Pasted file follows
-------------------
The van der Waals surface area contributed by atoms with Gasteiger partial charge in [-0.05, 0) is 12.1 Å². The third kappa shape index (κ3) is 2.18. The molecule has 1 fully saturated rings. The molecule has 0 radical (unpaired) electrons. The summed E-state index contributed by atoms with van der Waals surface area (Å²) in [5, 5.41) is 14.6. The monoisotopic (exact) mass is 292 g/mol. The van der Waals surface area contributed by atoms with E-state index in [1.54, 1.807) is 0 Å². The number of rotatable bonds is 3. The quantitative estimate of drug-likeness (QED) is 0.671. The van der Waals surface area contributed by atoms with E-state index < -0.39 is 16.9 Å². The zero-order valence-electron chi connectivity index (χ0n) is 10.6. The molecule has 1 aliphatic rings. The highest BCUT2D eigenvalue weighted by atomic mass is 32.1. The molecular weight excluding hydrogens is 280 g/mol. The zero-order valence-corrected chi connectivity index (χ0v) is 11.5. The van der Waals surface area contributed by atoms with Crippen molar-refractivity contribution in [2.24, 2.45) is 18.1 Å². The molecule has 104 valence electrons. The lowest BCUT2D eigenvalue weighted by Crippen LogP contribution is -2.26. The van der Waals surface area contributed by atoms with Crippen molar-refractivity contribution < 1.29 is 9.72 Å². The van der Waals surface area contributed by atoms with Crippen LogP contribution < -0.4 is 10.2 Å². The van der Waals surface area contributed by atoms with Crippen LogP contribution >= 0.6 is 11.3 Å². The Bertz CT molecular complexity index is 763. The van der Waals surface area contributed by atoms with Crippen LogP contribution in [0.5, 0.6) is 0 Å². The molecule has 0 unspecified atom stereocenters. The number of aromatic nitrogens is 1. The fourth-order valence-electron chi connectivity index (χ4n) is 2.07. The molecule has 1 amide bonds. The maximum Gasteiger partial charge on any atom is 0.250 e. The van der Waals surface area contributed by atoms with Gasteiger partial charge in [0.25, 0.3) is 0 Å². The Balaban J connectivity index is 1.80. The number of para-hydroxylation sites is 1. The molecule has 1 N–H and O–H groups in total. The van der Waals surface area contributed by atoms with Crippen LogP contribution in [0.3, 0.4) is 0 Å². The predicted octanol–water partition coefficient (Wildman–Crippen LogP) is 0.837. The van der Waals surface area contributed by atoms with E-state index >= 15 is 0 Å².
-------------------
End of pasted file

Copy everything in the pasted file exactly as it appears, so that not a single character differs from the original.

The van der Waals surface area contributed by atoms with Gasteiger partial charge in [-0.05, 0) is 12.1 Å². The third kappa shape index (κ3) is 2.18. The molecule has 1 fully saturated rings. The molecule has 0 radical (unpaired) electrons. The summed E-state index contributed by atoms with van der Waals surface area (Å²) in [5, 5.41) is 14.6. The monoisotopic (exact) mass is 292 g/mol. The van der Waals surface area contributed by atoms with E-state index in [1.54, 1.807) is 0 Å². The number of rotatable bonds is 3. The quantitative estimate of drug-likeness (QED) is 0.671. The van der Waals surface area contributed by atoms with E-state index < -0.39 is 16.9 Å². The zero-order valence-electron chi connectivity index (χ0n) is 10.6. The molecule has 1 aliphatic rings. The highest BCUT2D eigenvalue weighted by atomic mass is 32.1. The molecular weight excluding hydrogens is 280 g/mol. The zero-order valence-corrected chi connectivity index (χ0v) is 11.5. The van der Waals surface area contributed by atoms with Crippen molar-refractivity contribution in [2.24, 2.45) is 18.1 Å². The molecule has 104 valence electrons. The lowest BCUT2D eigenvalue weighted by Crippen LogP contribution is -2.26. The van der Waals surface area contributed by atoms with Crippen molar-refractivity contribution < 1.29 is 9.72 Å². The van der Waals surface area contributed by atoms with Crippen LogP contribution < -0.4 is 10.2 Å². The van der Waals surface area contributed by atoms with Crippen LogP contribution >= 0.6 is 11.3 Å². The Bertz CT molecular complexity index is 763. The van der Waals surface area contributed by atoms with Crippen LogP contribution in [0.5, 0.6) is 0 Å². The molecule has 0 unspecified atom stereocenters. The number of aromatic nitrogens is 1. The fourth-order valence-electron chi connectivity index (χ4n) is 2.07. The molecule has 1 amide bonds. The maximum Gasteiger partial charge on any atom is 0.250 e. The van der Waals surface area contributed by atoms with Gasteiger partial charge in [0.25, 0.3) is 0 Å². The Balaban J connectivity index is 1.80. The number of para-hydroxylation sites is 1. The molecule has 1 N–H and O–H groups in total. The van der Waals surface area contributed by atoms with Crippen LogP contribution in [0.3, 0.4) is 0 Å². The predicted octanol–water partition coefficient (Wildman–Crippen LogP) is 0.837. The van der Waals surface area contributed by atoms with E-state index >= 15 is 0 Å².